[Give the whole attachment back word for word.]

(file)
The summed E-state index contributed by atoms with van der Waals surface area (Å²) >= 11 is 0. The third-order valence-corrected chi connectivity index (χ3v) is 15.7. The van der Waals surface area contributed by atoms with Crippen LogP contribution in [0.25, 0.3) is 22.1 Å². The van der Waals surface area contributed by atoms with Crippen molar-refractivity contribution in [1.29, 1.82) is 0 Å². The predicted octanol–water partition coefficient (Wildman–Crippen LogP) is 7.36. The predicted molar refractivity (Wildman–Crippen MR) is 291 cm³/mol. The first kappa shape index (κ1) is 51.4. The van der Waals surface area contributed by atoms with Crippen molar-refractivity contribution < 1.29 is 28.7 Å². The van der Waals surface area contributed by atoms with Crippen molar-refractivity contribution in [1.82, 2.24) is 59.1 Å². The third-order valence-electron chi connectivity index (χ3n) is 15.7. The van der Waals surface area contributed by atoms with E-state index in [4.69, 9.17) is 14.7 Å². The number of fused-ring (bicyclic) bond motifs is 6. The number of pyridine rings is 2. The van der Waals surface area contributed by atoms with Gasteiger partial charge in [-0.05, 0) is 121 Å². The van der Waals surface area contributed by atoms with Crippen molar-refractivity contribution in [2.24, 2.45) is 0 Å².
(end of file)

The summed E-state index contributed by atoms with van der Waals surface area (Å²) >= 11 is 0. The third-order valence-corrected chi connectivity index (χ3v) is 15.7. The van der Waals surface area contributed by atoms with Crippen LogP contribution in [0.25, 0.3) is 22.1 Å². The van der Waals surface area contributed by atoms with Crippen molar-refractivity contribution in [1.29, 1.82) is 0 Å². The predicted octanol–water partition coefficient (Wildman–Crippen LogP) is 7.36. The predicted molar refractivity (Wildman–Crippen MR) is 291 cm³/mol. The first kappa shape index (κ1) is 51.4. The van der Waals surface area contributed by atoms with Crippen molar-refractivity contribution < 1.29 is 28.7 Å². The van der Waals surface area contributed by atoms with Crippen molar-refractivity contribution in [1.82, 2.24) is 59.1 Å². The third-order valence-electron chi connectivity index (χ3n) is 15.7. The van der Waals surface area contributed by atoms with E-state index in [4.69, 9.17) is 14.7 Å². The number of fused-ring (bicyclic) bond motifs is 6. The number of pyridine rings is 2. The van der Waals surface area contributed by atoms with Gasteiger partial charge in [-0.05, 0) is 121 Å². The van der Waals surface area contributed by atoms with Crippen molar-refractivity contribution in [2.24, 2.45) is 0 Å².